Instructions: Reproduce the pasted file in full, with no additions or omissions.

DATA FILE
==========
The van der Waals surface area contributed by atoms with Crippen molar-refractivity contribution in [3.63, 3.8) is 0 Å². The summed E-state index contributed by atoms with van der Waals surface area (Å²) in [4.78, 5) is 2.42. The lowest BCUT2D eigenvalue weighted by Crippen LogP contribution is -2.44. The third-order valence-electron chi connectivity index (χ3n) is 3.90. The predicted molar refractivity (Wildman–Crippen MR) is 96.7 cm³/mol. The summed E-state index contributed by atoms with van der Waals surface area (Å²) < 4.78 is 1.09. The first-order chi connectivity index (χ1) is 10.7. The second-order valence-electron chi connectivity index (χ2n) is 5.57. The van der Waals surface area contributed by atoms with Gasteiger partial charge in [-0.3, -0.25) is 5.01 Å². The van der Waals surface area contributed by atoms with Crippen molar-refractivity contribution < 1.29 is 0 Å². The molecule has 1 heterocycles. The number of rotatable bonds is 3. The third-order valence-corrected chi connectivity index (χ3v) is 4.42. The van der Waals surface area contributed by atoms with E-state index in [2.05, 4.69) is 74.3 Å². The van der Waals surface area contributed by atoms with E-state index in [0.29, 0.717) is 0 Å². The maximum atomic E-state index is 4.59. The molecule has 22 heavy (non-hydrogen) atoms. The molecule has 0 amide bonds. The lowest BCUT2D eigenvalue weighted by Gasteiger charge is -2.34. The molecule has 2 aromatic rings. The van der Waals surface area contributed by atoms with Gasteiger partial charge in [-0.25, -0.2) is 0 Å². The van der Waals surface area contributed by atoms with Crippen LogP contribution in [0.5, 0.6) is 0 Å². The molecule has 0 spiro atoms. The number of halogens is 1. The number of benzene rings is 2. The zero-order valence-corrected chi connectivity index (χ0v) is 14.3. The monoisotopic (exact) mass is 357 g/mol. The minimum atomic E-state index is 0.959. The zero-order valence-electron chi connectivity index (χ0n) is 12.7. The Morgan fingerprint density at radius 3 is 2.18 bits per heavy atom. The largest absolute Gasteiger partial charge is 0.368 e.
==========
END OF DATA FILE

The van der Waals surface area contributed by atoms with Crippen molar-refractivity contribution in [3.63, 3.8) is 0 Å². The summed E-state index contributed by atoms with van der Waals surface area (Å²) in [4.78, 5) is 2.42. The lowest BCUT2D eigenvalue weighted by Crippen LogP contribution is -2.44. The third-order valence-electron chi connectivity index (χ3n) is 3.90. The predicted molar refractivity (Wildman–Crippen MR) is 96.7 cm³/mol. The summed E-state index contributed by atoms with van der Waals surface area (Å²) < 4.78 is 1.09. The first-order chi connectivity index (χ1) is 10.7. The second-order valence-electron chi connectivity index (χ2n) is 5.57. The van der Waals surface area contributed by atoms with Gasteiger partial charge in [-0.3, -0.25) is 5.01 Å². The van der Waals surface area contributed by atoms with Crippen molar-refractivity contribution < 1.29 is 0 Å². The molecule has 1 heterocycles. The number of rotatable bonds is 3. The third-order valence-corrected chi connectivity index (χ3v) is 4.42. The van der Waals surface area contributed by atoms with E-state index in [2.05, 4.69) is 74.3 Å². The van der Waals surface area contributed by atoms with E-state index in [0.29, 0.717) is 0 Å². The maximum atomic E-state index is 4.59. The molecule has 22 heavy (non-hydrogen) atoms. The molecule has 0 amide bonds. The lowest BCUT2D eigenvalue weighted by Gasteiger charge is -2.34. The molecule has 2 aromatic rings. The van der Waals surface area contributed by atoms with Gasteiger partial charge in [-0.25, -0.2) is 0 Å². The van der Waals surface area contributed by atoms with Crippen LogP contribution in [0.5, 0.6) is 0 Å². The molecule has 0 spiro atoms. The number of halogens is 1. The number of benzene rings is 2. The zero-order valence-corrected chi connectivity index (χ0v) is 14.3. The monoisotopic (exact) mass is 357 g/mol. The minimum atomic E-state index is 0.959. The zero-order valence-electron chi connectivity index (χ0n) is 12.7. The Morgan fingerprint density at radius 3 is 2.18 bits per heavy atom. The largest absolute Gasteiger partial charge is 0.368 e.